I’m waiting for summer.
I’d like to say I’ve been patient, but I haven’t, and I really can’t take it anymore. If I don’t get outside and feel the sun soon I may do something I won’t regret, like move. South. As in, Belize, Honduras, or Ecuador. I really don’t care as long as it’s warm.
My parents moved to Florida when I was 7, and they were the type of people who embraced the state rather than complain about its heat or lack of good bagels. I took it a step further; I am essentially a Florida groupie. I swoon at the sight of a roadside attraction featuring a stuffed gator; ride with me through the Everglades on 41 and you’ll learn more than you ever wanted to know about the men who died building the road, gator populations, and water levels. You want to know about how we chose Tallahassee for the capital or where The Creature From the Black Lagoon was filmed? Ask me. Just be prepared for the long answer.
And don’t even get me started on our seasons. The one thing you do not want to say to me is that Florida doesn’t have seasons. Oh, we have seasons. You just have to know what to look for.
Fall starts around October, although this year it arrived late. The only way you can tell it’s fall is that you can turn off the air conditioning and leave your windows open. Trees in Florida don’t lose their leaves in fall, so don’t go by that. Instead, look at all the trees heavy with citrus, because it takes a little chill in the air for oranges to taste the way we want them to taste. The streets are largely bare of tourists, and you might bring a sweatshirt with you at night. Floridians- true Floridians- groan, because we know what’s next and, as a people, we suck at it:
Winter generally starts sometime in December, although this year it came a little early. The sun sets early, you can start to get decent greens in the grocery store, and the citrus is abundant. It’s chilly enough in December to think about Christmas, although some years shorts on Christmas Day isn’t unheard of. The Gulf and bay waters are as clear as they get (too cold for algae) and the sunsets are at their most brilliant and the afterglow lasts the longest. Only problem is that none of us want to be outside to witness either. Eventually, though, the days start to stretch out a little more, and we know what’s next:
Spring is strawberry season, and it usually starts a few weeks before today. By the time the state fair closes, it’s generally warm enough to think about shorts, even if you don’t actually wear them. Strawberries are in fruit, and they are big, juicy, and on sale at Publix. In Florida, many of our trees change leaves now, so you’ll see more blooms on the streets and in yards than you do in the fall. The natives, to steal a phrase, are restless. To many of us, this isn’t warm enough, but it makes us itch for the coming heat wave of…
Hot. That’s all you need to know. Summer is hot in Florida and if you don’t live along the coast, you’re screwed. From about April through September we have these glorious days that sparkle with sunshine on hot pavement and lukewarm saltwater that sticks to our hair and seeps into our clothes. We move slower. We stare at sunsets and love the twilight that follows. Warm breezes at night follow the brilliant streaks of orange and yellow that light the sky after sunset, a bold change from the pinks and purples of winter. Summer in Florida is glorious, in spite of and because of the heat that presses against your skin and slows you down and makes you see, really see, the green, lush vegetation and feel the moist air of the subtropics. In the summer you can feel the state breathing, a deep, belly breath that starts in its limestone core and pushes out slowly, each exhalation a tiny wave rolling out to sea, carrying crabs, starfish, and sand along with it. The summer has a slow, sensuous rhythm that pulses through paradise with deliberate, meandering pace. If winter is big bands and classical music, summer is sambas and salsas and Motown and blues.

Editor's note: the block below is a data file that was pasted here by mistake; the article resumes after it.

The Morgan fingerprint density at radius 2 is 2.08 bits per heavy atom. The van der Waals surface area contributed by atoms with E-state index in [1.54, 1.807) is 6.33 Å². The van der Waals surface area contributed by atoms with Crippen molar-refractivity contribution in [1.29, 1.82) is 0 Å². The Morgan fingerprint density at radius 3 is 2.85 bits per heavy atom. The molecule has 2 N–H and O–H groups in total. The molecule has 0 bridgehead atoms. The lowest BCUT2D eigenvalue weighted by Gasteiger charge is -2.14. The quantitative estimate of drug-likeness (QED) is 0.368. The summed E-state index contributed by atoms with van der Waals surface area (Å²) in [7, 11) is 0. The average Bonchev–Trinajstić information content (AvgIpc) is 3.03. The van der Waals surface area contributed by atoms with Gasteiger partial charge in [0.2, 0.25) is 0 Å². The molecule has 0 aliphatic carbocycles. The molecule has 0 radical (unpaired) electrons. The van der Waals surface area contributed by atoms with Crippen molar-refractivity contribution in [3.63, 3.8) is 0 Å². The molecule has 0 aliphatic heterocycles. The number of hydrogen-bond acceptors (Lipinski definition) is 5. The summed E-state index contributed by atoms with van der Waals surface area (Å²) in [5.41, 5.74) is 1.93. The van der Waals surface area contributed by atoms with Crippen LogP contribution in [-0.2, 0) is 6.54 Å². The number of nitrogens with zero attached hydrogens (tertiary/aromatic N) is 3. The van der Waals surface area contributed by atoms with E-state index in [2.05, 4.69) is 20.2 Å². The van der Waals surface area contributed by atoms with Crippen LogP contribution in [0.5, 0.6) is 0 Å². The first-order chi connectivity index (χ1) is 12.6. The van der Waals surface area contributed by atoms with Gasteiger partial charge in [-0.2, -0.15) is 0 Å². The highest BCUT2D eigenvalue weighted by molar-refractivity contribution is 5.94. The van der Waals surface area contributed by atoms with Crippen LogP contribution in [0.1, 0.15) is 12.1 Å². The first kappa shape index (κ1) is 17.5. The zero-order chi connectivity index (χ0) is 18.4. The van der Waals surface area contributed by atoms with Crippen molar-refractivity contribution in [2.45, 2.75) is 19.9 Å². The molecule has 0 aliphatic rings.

And it isn’t here soon enough for me. I can taste it in the air some days, and I know it’s coming, although for now I’m stuck with this bitter cold of winter that eclipsed the start of our spring. I hope we go straight through; I don’t need a spring this year if I can have the feeling in my toes back anytime soon.
It’s not just that I hate the cold, although I do. It’s that I am like a child the night before going to Disney World: all wiggles in my seat, anticipating all the things I can do when we finally get there. I’ll take my new kayak out to watch the sunset at Fort DeSoto; I can ride my bike along the beach again. I can start swimming at the city pool again. I’ll be able to dip in the water, fish at sunset, walk along the beach… the possibilities are endless, and I am doing the equivalent of a four-year-old child’s pee-pee dance, waiting to open my front door one morning and smell the summer air.
When almost everything you love involves the outdoors, winter is like a horrible punishment from a parent. And a particularly
harsh winter is like a Brothers Grimm fairy tale with a particularly wicked stepmother. All I want is to be outside and feel the sun on my face and the warm breeze through hair that becomes an impossible mass of curly humidity. I want to taste salt on my tongue. I want to be hot and sweaty from walking Calypso. I want to be immersed in artificial air conditioning after a day on a boat, dodging a sunburn with hats and gallons and gallons of sunscreen. I want to be hot at 8 a.m. and still hot when the sun goes down almost 13 hours later. I want to feel alive in the heat.
I want to be outside.